It strikes me that more than France, Italy has a sense of having been other countries once. Perhaps it is because reunification was so recent, relatively speaking, and so celebrated, it has cities which all feel different from each other. All proud of their varied histories.
Venice, so decadent, so magical, so much like stepping back into another era.* Florence, upbeat and a little frenetic, colorful and inspiring. Looking at Brunelleschi's dome, for example, or the Palazzo Vecchio, with its white marble statuary in front of its red brick, it's easy to remember that the Renaissance started here. Rome, grand, yet so matter of fact. What would have been a major archaeological site in France would be simply another ruin there. History seeps into the present in all of these places, connecting me to the great mass of human beings who have gone before.
And that doesn't count the other places: Turin, which I have written of fondly, and Verona, where we stopped to view the best preserved Roman amphitheater in the world -- it is still used as a performance venue; the day before we visited, there was a production of Aida. (We did not visit "Juliet's House." While I find it charming that Verona embraces its Shakespearean heritage, I have no desire to see the alleged residence of a fictional character.)
We spent a night in Volterra, a town in the Tuscan hill country. Volterra sits on not just Roman ruins but on those of the Estruscans, an even older civilization. By chance we happened to stay in Volterra on the night of an annual local festival, when all the restaurants and stores were open until midnight and the museums were free. Looking at Etruscan funerary urns with their representations of the dead made me feel both connected to the past and melancholy from the mementos of mortality. But I then went and listened to musicians playing in the town square, surrounded by an admiring group of locals, which reminded me how good life can be.
Driving through Tuscany on a clear, cool late summer morning was a gift. So was driving across the border to Switzerland to Lugano for dinner.
And the art, the art, the art.
I saw the Uffizi, with the Botticellis, and Titian's Venus of Urbino, and my favorite classical statue of all time -- a suggestive Leda.** I saw the Vatican Museum, with more wonderful classical sculpture, and the Sistine Chapel, but best of all, Raphael's School of Athens.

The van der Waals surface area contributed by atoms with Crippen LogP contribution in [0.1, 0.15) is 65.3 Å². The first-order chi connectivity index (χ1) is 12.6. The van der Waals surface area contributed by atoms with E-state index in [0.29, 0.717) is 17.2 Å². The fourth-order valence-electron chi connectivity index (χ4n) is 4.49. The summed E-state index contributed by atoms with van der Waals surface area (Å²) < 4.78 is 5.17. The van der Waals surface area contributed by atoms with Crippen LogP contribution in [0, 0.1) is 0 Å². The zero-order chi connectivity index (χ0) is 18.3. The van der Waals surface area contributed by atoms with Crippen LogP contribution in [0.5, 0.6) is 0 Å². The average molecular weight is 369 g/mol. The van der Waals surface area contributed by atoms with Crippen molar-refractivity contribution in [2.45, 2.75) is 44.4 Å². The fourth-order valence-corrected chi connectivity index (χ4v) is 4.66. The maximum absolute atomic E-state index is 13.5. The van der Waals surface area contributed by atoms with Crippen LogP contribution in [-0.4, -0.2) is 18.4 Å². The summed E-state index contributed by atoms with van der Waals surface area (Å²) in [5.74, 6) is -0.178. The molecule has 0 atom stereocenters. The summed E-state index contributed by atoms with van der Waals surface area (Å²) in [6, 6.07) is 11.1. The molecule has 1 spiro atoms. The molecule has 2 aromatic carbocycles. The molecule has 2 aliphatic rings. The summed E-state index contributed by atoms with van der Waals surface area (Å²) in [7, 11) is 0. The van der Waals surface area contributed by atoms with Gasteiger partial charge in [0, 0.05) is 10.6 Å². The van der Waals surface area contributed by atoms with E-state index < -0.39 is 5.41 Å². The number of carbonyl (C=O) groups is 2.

I saw Michaelangelo's Pieta. I saw the David.
(I expected Botticelli's Birth of Venus to be more monumental in person than it was. I liked it, but it did not blow me away. Michaelangelo's David, on the other hand... my first glimpse made me gasp.***)
Going to Italy led me to mentally revisit the architectural history course I took a quarter of a century ago: The Doge's Palace (with its intricate map room) and Piazza San Marco in Venice, Brunelleschi's Dome and Ghiberti's Baptistry doors in Florence. St. Peter's, which is the most amazing church -- building, actually -- I've ever been in, and The Pantheon in Rome, with the holes where the bronze friezes on the front were stripped to make the baldacchin over the high altar at St. Peter's.
And the little delights: that the Rio de la Plata on Bernini's Four Rivers fountain in Rome has a prickly pear cactus represented on it surprises me, even though I know that Europeans had already been to the New World at the time of the fountain's unveiling in 1651. That the pages of Leonardo da Vinci's notebooks, which we saw the first night in Milan, were so random, and yet somehow cohesive at the same time.
My traveling companion and I complemented each other. He was interested in engineering, in origins -- he wanted to see Roman and Etruscan sights. I, on the other hand, hungered for the Florence, Venice, and Rome of the Renaissance and the Baroque. He tagged along to the Uffizi and St. Peter's, I followed him to the Colosseum and the Forum.